The matzahs are eaten, the chametz is back. Pesach is now “back on the shelf” until next year. Our current focus is the Pesach sequel: Sefirat Haomer. It’s a time of counting up to the giving of the Torah on Shavuos and it’s a time of mourning as well. No haircuts, no shaving, no music, no weddings. How do we connect these two very different themes so it all makes sense?
The first glimpse of an answer comes at the end of Pesach, with the Kriyat Yam Suf—the Splitting of the Red Sea. Chazal tell us that this event was even more spectacular than the 10 plagues. It was a moment of true, sublime prophecy and connection with our Creator.
When the Bnei Yisrael were at the Yam Suf, they said “Zeh Keili v’anveihu” (Beshalach 15:2), “This is my God and I will glorify Him.” Here are just a few ways we can understand “V’anveihu.” Rashi says it means “I will speak of Hashem’s beauty and praise.” Targum Onkelos says it means “I will build a Beit Hamikdash for Hashem.” The Gemara in Shabbos 133 defines it as “I will beautify myself in front of Hashem by performing mitzvot in a most beautiful way.” The Gemara Shabbos 133 further says it’s a hybrid of two words “Ani” and “V’hu”—I and He. I will act like Hashem—just like Hashem is compassionate, kind and benevolent, so too I will act. Rav Gedalia Schorr, zt”l, explains these are four different paths to accomplish one common goal.
The Bnei Yisrael experienced an amazing prophecy at the Yam Suf. To keep it forever, they responded “V’anveihu”—I will refine my speech, thoughts and actions. In what way? My speech is refined by praising Hashem; my thoughts by becoming compassionate, patient and tolerant; and my actions by performing mitzvot in the most beautiful fashion possible. By doing all these things the Jews were creating a place for the Shechina to rest—the foundation of the Beit Hamikdash.
According to Rav Wolbe, zt”l, once we connected to the Creator of the universe we were changed dramatically. Our standard of conduct received a huge positive boost.
Those changes happened back then. What is likely to happen when we resolve to change today? Typically, in contemplating teshuva, the first areas we think of changing are those bein adam laMakom (between oneself and Hashem). Maybe we’ll say brachot with more concentration; perhaps, we’ll come on time to shul, learn more and be more diligent. The big question here is: why don’t we also think of improving ourselves in areas bein adam l’chavero (between oneself and one’s fellow man)?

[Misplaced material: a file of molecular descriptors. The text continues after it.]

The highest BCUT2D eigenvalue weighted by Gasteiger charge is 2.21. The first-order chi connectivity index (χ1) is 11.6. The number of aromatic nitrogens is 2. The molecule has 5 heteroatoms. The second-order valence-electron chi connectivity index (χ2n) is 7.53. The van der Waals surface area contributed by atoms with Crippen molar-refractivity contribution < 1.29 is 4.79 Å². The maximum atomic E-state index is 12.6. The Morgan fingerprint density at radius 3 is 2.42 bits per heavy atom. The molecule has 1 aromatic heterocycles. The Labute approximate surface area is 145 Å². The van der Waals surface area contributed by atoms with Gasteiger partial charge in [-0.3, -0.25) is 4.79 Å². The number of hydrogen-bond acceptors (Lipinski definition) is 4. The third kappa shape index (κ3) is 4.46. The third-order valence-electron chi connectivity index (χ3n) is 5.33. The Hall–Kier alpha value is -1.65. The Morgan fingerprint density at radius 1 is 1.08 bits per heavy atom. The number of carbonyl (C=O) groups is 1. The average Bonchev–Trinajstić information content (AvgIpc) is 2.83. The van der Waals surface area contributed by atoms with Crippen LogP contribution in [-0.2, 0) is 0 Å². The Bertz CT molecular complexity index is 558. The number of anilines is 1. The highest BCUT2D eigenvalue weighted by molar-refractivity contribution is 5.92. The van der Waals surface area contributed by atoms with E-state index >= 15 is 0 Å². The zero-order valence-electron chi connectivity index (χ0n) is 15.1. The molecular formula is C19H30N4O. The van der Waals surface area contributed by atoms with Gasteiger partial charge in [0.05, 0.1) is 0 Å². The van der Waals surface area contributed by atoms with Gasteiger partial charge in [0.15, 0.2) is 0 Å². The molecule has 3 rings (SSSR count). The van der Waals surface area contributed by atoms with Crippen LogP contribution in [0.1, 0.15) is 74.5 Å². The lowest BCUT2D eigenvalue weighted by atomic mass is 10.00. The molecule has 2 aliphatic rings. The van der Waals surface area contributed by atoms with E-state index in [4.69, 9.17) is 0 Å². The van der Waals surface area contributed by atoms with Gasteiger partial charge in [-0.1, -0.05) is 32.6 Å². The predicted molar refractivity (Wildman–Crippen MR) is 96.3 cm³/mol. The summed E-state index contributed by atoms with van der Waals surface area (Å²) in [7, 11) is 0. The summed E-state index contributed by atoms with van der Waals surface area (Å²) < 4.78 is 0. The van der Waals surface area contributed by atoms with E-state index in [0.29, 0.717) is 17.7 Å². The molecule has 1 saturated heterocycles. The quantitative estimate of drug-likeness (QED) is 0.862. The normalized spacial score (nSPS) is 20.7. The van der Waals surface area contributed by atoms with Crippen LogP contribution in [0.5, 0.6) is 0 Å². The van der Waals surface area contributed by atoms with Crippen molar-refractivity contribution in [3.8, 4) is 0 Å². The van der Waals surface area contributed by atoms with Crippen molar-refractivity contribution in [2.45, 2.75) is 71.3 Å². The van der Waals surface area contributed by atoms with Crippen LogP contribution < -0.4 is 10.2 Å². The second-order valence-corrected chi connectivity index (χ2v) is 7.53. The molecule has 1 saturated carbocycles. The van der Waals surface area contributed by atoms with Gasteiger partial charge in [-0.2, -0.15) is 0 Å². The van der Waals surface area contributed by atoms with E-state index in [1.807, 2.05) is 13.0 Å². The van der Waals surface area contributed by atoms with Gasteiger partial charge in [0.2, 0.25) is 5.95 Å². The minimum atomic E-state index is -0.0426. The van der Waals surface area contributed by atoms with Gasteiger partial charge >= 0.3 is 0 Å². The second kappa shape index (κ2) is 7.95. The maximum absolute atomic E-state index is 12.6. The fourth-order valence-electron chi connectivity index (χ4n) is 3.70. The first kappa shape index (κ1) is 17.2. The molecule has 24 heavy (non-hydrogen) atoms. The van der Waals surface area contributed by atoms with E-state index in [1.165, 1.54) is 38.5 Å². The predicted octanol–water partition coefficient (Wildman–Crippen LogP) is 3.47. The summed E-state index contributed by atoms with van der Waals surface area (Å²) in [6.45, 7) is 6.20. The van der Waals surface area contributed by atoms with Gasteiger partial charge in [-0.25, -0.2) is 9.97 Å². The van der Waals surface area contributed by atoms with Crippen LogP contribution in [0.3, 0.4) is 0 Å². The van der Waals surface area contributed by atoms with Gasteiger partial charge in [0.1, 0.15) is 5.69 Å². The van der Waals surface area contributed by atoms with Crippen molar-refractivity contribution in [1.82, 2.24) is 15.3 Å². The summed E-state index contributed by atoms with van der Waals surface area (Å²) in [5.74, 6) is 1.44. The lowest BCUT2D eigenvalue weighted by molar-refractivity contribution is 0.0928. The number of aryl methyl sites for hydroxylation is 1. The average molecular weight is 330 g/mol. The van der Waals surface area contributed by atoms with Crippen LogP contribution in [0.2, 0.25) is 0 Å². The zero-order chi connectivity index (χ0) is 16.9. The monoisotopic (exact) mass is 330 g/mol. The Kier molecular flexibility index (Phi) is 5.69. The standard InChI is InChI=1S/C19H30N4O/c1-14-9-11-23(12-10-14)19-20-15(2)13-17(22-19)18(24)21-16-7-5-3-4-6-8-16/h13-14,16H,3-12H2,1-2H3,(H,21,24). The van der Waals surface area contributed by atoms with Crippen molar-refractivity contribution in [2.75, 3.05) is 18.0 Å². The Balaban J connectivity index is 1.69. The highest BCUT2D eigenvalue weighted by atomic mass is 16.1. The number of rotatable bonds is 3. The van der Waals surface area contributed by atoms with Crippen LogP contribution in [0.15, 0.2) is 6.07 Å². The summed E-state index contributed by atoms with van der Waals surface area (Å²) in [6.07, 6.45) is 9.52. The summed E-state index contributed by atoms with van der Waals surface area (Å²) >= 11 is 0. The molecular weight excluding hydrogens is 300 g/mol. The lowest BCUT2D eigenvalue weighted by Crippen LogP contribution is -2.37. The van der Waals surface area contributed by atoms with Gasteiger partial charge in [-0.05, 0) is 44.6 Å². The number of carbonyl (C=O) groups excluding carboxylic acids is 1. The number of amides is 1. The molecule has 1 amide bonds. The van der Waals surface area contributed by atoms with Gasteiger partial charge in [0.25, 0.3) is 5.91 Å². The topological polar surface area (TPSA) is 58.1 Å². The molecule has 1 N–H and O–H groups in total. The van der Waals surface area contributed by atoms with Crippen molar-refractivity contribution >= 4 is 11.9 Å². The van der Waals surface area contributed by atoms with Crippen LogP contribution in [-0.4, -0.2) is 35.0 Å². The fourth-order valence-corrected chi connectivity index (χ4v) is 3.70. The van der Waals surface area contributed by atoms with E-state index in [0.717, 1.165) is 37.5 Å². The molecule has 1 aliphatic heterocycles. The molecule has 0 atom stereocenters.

Rav Wolbe, zt”l, explains that our ego often gets in the way. When we daven or learn better, we feel we are holier. Such is not the case when we are considering helping others—especially if we think there is no one watching. Our egos tell us that by giving to others, we are giving up something of ourselves. At the Splitting of the Sea, on the other hand, we accepted upon ourselves not just improvement in our relationship between man and God, but also improvement between man and man; improving the way we treat and relate to others. We resolved to work on our compassion, kindness, patience and tolerance.
This might be a new understanding of the puzzling Gemara that says the reason why the students of Rabbi Akiva died was because they did not accord honor to each other, resulting in the Omer period as a time of mourning. A little harsh, don’t you think?? After all, the Torah does not say that failing to honor one another is deserving of death. The answer is that the students of Rabbi Akiva were the crème de la crème! They were to be the successors of the transmission of the Torah. However, when they failed to honor each other, with their egos getting in the way, that made them unworthy of the holy task they were assigned, causing them to pay the ultimate price.
We have just experienced a tremendous closeness to Hashem, starting with Seder night and growing throughout Pesach. This has helped us reach a new and lofty level—a benchmark for the start of Sefirat Haomer. Certainly, we need to work on our relationship between us and Hashem by improving our davening and learning. But we must focus as well (and perhaps even more) on bein adam l’chavero. Our ego may be whispering to us to look the other way, but focusing on helping our neighbors, families, friends, chavrutot, etc. will result in conquering our egos and venturing forward toward true growth and closeness to Hashem.
By Rabbi Baruch Bodenheim